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For more years than I care to remember, I have been researching my family tree.

In 1981, I was studying in London for a degree in Librarianship. As part of my course, I went on placement working with Durham Libraries. Although I grew up in Staffordshire, I was born in Durham so I was able to stay with my aunt and uncle who lived in an old mining village just outside Durham city.

As a family we had always shared stories about relatives and their foibles. My aunt and uncle regaled me with yet more tales of older relatives and curiosity began to grow. We started to try to piece together how all of these people were related to us. Here began a lifelong project of tracing my family tree!

In the olden days (the 1980s!) there were no online resources; it was all good old-fashioned ledgers, registers and microfilms. I mentioned my library placement because being based in the public library in Durham meant I was in the perfect place to access those ledgers, registers and microfilms. Every lunchtime, I trawled through census returns and the like.

On returning to London, I was again blessed to have access to the resources of St Catherine’s House, the home of the General Register Office, to track births, deaths and marriages. Blessed? Hours and hours were spent dragging enormous ledgers from the shelves and working through the records.

I was joined on many of my missions to St Catherine’s House by my Auntie Betty who travelled down for day trips from Leicester. Auntie Betty was not a blood relative so she was researching quite independently of me but it was grand to have company. However, Auntie Betty was quite excitable and on one occasion we were reprimanded by the GRO staff…

After hours of searching, Auntie Betty finally found the marriage details of her great grandparents, she shrieked across the Reading Room – “Oh my goodness!!! What a scandal…they married three years after my grandad was born!” We were shushed very loudly by all and sundry…a great embarrassment for a trainee librarian!

After graduating, I worked for Staffordshire and then Stoke-on-Trent Libraries and supported lots of genealogists in their family tree research but had pretty much shelved my own research whilst I raised my family.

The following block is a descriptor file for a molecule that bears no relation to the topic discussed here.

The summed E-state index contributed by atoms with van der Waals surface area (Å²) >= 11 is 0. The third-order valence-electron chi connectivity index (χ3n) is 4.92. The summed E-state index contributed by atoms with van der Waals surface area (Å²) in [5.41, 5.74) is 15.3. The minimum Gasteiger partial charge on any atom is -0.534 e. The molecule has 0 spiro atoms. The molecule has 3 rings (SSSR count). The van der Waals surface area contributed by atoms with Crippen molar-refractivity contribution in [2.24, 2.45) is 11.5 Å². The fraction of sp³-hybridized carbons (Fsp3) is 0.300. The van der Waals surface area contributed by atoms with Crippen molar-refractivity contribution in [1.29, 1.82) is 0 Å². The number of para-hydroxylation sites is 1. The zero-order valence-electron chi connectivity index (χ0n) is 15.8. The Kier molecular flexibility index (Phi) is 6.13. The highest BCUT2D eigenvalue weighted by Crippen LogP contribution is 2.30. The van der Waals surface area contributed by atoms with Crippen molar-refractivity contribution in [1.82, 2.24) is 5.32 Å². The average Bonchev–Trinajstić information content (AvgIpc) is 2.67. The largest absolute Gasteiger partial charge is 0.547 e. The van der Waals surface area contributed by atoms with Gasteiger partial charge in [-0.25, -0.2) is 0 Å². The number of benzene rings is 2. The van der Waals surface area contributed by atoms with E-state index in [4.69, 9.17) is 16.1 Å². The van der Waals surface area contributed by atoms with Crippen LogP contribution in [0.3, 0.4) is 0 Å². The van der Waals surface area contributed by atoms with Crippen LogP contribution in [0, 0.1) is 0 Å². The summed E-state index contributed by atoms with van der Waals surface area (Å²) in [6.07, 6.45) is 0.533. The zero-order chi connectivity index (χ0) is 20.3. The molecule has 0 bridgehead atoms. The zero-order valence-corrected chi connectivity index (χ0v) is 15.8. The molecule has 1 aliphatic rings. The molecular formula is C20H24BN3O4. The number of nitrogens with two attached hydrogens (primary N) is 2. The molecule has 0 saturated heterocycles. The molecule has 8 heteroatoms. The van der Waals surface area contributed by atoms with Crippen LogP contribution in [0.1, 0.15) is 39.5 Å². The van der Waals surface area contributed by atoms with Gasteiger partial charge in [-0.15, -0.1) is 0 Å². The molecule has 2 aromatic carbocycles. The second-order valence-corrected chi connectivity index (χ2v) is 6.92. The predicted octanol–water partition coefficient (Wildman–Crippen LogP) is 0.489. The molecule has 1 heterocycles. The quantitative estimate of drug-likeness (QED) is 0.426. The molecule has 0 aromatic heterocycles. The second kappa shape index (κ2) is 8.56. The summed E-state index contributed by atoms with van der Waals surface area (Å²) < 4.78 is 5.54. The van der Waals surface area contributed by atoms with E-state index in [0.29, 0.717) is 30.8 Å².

In the early 2000s, we invested in a subscription to Ancestry. OMG!!! How the world of genealogy had changed! My husband, who had done no research previously, caught up with my 20 years of plodding through ledgers, registers and microfilms in just over two weeks!

Be warned…the journey you travel with family history research is seriously addictive and, now that it can be done from your own armchair, you will probably find yourself burning the midnight oil too!

During our Coronavirus lockdowns, I’ve shared my love of family history research and have undertaken research on behalf of several people and delivered my Beginners Guide to Tracing Your Family Tree course via Zoom!

I love hearing the stories people uncover and helping them to piece together aspects of their family story but I also like to understand the sort of lives that people might have been living. If you have toyed with the idea of researching your family, I would certainly encourage you to do so. I always caution people that the pieces don’t always fall in to place as easily as it may appear on Who Do You Think You Are! Working in libraries, we met several people who were under the impression that research on their family was all done and ready for them to click a button to collect!

My top tips for starting off with family history research would be:

  1. Talk to, or record the reminiscences of, as many older relatives as you can.
  2. Gather information from them about names, dates and places of birth, jobs, other family members, etc. etc. Try to get a sense of the people they remember.